|Photo from "The Martian"|
The reason software careers are so prevalent today on earth is because much of the infrastructure has already been created. The fiber has been laid, the computer production has been automated, the software engineers' houses have been built. Space does not have this physical infrastructure that allows information systems to operate. There is no way to created a more efficient habitat using an app on Mars if there is not an existing habitat.
head around the opportunity coming their way. People who build things are going to be needed. From the launch to the landing. Schools can also encourage this slightly by realizing that being a farmer or builder will have a future.
All this stuff that has to be created also is going to be entirely new. It will require new techniques of manufacturing, new design methodologies, new materials. When outfitting a lunar home you can't simply go to Ikea and grab a few coffee tables, though this may happen if a crunch arises.
Now, software will still be needed. Space will be highly robotics based. Unmanned system may prepare sites and build structures. This will require a huge amount of information technology and the programmers that go with it. But robots have their limits. And when it comes to creating things they are highly limited. (Yes the Singularity will likely change that but lets not go down that rabbit hole at the moment.) And there is still the issue of building the bodies of the robots that must perform these tasks.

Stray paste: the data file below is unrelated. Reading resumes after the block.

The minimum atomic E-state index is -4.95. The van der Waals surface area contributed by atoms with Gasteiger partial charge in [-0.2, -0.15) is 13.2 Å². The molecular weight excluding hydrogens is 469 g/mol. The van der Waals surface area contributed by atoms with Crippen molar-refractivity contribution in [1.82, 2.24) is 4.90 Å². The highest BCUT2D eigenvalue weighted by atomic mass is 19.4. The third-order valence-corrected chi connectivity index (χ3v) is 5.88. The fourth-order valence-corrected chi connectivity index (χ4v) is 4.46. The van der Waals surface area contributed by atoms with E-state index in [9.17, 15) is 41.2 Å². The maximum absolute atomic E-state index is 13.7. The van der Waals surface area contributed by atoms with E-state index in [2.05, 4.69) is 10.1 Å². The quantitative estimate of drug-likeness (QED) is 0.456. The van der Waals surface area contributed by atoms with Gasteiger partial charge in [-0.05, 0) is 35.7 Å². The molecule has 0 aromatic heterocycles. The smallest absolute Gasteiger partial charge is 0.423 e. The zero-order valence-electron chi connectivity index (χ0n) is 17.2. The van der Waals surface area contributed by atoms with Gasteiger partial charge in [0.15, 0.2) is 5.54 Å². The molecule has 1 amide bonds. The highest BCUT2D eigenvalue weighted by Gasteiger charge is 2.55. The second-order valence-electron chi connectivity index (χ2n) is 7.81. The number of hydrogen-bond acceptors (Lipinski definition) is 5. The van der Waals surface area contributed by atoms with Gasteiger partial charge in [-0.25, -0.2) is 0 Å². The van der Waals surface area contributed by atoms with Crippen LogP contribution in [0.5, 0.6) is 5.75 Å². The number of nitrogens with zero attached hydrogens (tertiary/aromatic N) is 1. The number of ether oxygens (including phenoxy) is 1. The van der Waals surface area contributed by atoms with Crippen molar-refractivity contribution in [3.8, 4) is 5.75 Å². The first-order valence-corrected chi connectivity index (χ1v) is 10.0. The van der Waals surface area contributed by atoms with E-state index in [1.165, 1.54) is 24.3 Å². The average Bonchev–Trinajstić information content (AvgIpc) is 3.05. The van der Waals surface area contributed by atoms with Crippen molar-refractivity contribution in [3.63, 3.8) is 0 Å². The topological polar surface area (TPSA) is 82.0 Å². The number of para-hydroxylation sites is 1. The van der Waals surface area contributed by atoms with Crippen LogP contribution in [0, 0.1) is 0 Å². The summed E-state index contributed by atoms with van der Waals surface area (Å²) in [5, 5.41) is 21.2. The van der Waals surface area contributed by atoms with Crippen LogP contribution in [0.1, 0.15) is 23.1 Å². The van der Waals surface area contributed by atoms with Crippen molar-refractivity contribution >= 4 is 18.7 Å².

Space is a frontier. In order to conquer a frontier "ideas" and "apps" are not enough, something must be built. And since this frontier is entirely new entirely new things must be built. Students and professionals might consider preparing just a little for the onslaught that will arrive in about a decade when space travel will be gaining speed. A smartphone cannot plow a field and a robot, currently, can't design furniture for a space station. In order to be a big part of space you will have to build something tangible.